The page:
Officials Disagree on Schools for Village Students


coaster-news-200-newBy DON STINE

Loch Arbour and Ocean Township continue to butt heads over each municipality’s educational formula and it seems the state Department of Education is the only agency that can straighten things out.

Ocean Township contends that the existing education formula, which provides $2.1 million annually in Loch Arbour school taxes to the district and sends village students to Ocean Township schools, remains in place. Loch Arbour, however, insists that the old formula is done effective July 1.

“As of right now, we have not been given any written direction to remove Loch Arbour from our budget by the (state) Department of Education. We were told to include that (Loch Arbour) revenue in our budget, which we did. Until we have written guidance otherwise then we are not changing it. And the board has acted accordingly,” Ocean Township Superintendent of Schools James Stefankiewicz said earlier this week.

In a 93-to-4 vote, Loch Arbour voters on March 14 approved the following ballot question: “Should the Village of Loch Arbour withdraw from the Ocean Township School district and form a separate school district which would enter into send-receive relationships with the West Long Branch School district for grades K-8 and Shore Regional School district for high school?”

The ballot was expected to be approved since it would radically lower the school tax rate for the average home in Loch Arbour by about $11,700 annually but increase it in Ocean Township by about $200 for a house assessed at $400,000. Ocean Township will now eventually lose about $2.1 million in annual revenue from Loch Arbour.

The ballot affirms that Loch Arbour will withdraw from Ocean Township for the next school year, Mayor Paul Fernicola said.

“Loch Arbour residents will begin seeing school tax relief effective July 1,” he said.

But Ocean Township school officials disagree.

Stefankiewicz said that Ocean Township’s 2017-2018 school budget has been approved by county school officials but that the school board has also examined various options to deal with the $2.1 million shortfall, should it occur.

“The board has discussed multiple options but until we get any written guidance the school board believes there is nothing to address because our budget has been approved. We are moving forward with the status quo until we are directed by the DOE otherwise,” he said.

Stefankiewicz said the district still is anticipating Loch Arbour students attending township schools for the 2017-2018 school year. The school board also sent an April 28 letter to all Loch Arbour parents informing them of this decision. .

“They are attending our schools next year and we have not heard otherwise. What we don’t want is to get lost in all of this because of the kids. It is a financial issue for Loch Arbour and Ocean Township.  However, primary in all this, is the students. Students attending Ocean Township schools for many years should not be ripped from their district at this stage. This is not only contrary to education but also has a terrible impact socially and emotionally,” he said.

But Loch Arbour officials have a different point of view and say they fully expect to pull out of the Ocean Township school district effective July 1 after complying with all state requirements to do so.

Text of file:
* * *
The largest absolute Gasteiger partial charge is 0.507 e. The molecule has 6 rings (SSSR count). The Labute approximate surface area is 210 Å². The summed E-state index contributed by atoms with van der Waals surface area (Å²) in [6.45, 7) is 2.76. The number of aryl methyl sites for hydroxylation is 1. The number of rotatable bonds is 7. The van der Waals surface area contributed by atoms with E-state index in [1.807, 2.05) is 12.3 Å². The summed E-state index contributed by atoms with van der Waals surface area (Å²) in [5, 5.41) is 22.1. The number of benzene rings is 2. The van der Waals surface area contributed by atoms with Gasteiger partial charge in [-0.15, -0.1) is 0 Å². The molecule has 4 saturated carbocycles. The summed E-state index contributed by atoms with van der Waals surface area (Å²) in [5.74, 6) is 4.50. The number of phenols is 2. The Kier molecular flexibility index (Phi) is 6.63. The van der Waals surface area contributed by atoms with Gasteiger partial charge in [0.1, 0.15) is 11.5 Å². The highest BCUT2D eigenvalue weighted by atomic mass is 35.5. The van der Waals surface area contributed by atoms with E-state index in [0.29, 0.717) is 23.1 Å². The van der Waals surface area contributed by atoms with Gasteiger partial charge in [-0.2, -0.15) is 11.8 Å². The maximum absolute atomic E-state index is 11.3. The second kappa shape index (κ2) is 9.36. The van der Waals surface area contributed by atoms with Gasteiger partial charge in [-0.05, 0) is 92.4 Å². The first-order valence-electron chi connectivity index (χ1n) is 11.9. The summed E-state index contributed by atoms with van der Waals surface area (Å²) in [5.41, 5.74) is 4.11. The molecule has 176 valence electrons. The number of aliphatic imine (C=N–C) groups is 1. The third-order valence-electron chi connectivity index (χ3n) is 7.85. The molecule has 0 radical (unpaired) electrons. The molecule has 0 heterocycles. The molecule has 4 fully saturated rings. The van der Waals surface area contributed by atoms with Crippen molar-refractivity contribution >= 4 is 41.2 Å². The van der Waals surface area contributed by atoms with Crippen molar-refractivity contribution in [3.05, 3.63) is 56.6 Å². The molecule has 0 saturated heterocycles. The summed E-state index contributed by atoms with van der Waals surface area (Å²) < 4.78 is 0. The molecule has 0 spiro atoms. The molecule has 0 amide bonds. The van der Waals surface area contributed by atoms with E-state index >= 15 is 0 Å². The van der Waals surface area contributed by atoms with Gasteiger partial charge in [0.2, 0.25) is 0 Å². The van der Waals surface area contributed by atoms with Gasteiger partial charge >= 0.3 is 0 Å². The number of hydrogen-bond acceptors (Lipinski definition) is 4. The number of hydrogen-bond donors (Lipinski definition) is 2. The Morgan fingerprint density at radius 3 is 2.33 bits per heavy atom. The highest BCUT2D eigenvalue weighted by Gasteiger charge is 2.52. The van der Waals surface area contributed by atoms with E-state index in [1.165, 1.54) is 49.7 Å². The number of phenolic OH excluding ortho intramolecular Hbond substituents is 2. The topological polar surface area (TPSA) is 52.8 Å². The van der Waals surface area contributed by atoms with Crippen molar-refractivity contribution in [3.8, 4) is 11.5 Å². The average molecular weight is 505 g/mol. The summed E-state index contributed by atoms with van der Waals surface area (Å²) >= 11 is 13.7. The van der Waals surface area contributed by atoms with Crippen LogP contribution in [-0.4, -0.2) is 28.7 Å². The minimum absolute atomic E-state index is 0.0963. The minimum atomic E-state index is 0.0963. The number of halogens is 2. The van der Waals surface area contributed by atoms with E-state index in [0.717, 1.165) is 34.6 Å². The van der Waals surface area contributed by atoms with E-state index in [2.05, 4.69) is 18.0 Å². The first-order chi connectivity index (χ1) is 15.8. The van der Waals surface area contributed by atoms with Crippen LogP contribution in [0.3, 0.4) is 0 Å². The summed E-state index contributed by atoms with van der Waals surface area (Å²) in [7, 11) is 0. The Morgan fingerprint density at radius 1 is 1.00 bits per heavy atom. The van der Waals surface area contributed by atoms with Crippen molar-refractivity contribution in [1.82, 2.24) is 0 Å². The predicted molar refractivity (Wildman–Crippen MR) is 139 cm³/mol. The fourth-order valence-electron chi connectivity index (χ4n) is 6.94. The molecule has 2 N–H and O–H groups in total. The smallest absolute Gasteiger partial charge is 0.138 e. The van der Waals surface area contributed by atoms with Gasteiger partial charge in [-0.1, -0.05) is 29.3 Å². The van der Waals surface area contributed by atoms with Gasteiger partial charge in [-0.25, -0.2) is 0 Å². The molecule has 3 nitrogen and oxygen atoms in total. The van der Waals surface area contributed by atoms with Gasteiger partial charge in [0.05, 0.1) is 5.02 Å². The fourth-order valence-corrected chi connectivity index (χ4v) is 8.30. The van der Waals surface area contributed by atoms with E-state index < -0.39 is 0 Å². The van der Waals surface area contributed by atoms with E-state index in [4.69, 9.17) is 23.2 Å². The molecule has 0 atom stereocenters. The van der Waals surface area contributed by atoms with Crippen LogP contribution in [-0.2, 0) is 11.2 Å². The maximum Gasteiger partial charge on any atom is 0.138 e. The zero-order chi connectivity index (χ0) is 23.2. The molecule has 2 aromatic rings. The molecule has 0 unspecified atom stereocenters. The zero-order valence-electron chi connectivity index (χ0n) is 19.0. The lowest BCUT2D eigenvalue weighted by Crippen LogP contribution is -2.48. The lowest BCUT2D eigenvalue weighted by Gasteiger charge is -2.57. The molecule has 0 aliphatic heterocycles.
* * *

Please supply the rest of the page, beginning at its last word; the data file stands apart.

According to state statute, after voters approved ceding from Ocean Township on March 14 the village created its own Board of Education and adopted its own 2017/2018 school budget, all within the time constraints imposed by the state.

In an April 5 letter to the Ocean Township Board of Education, Fernicola said the village made it clear that after voters approved the school referendum that the village will be leaving the district.

“We are providing this advance notice so that the Ocean Township BOE will have sufficient and ample time to make any necessary budget adjustments for the 2017-2018 school year and beyond,” the letter said.

In response to the Ocean Township school board’s April 28 letter advising residents their children will be attending Ocean Township, village officials sent their own May 10 letter to residents stating the school board’s letter “was inaccurate” and that students will begin attending West Long Branch schools and Shore Regional High School this fall.

The letter said that the Ocean Township school board had anticipated that the village would not be able to form its own school board and adopt its own budget by the mid-May statutory deadline.

On May 1, Loch Arbour Board of Education members were sworn in and its $692,000 budget adopted and sent to county school officials for approval. It was approved on May 3 and adopted by the school board on May 8.

“We complied with the deadlines and Ocean Township jumped the gun and is now blaming the state,” Fernicola said.

The Ocean Township school district still has a case pending in the Appellate Court challenging State Department of Education Commissioner Kimberley Harrington’s original decision, posted on Dec. 22 of last year, allowing Loch Arbour to have the special ballot to begin with.

But Fernicola said he does not expect this case to be heard until after the new school year begins this September.

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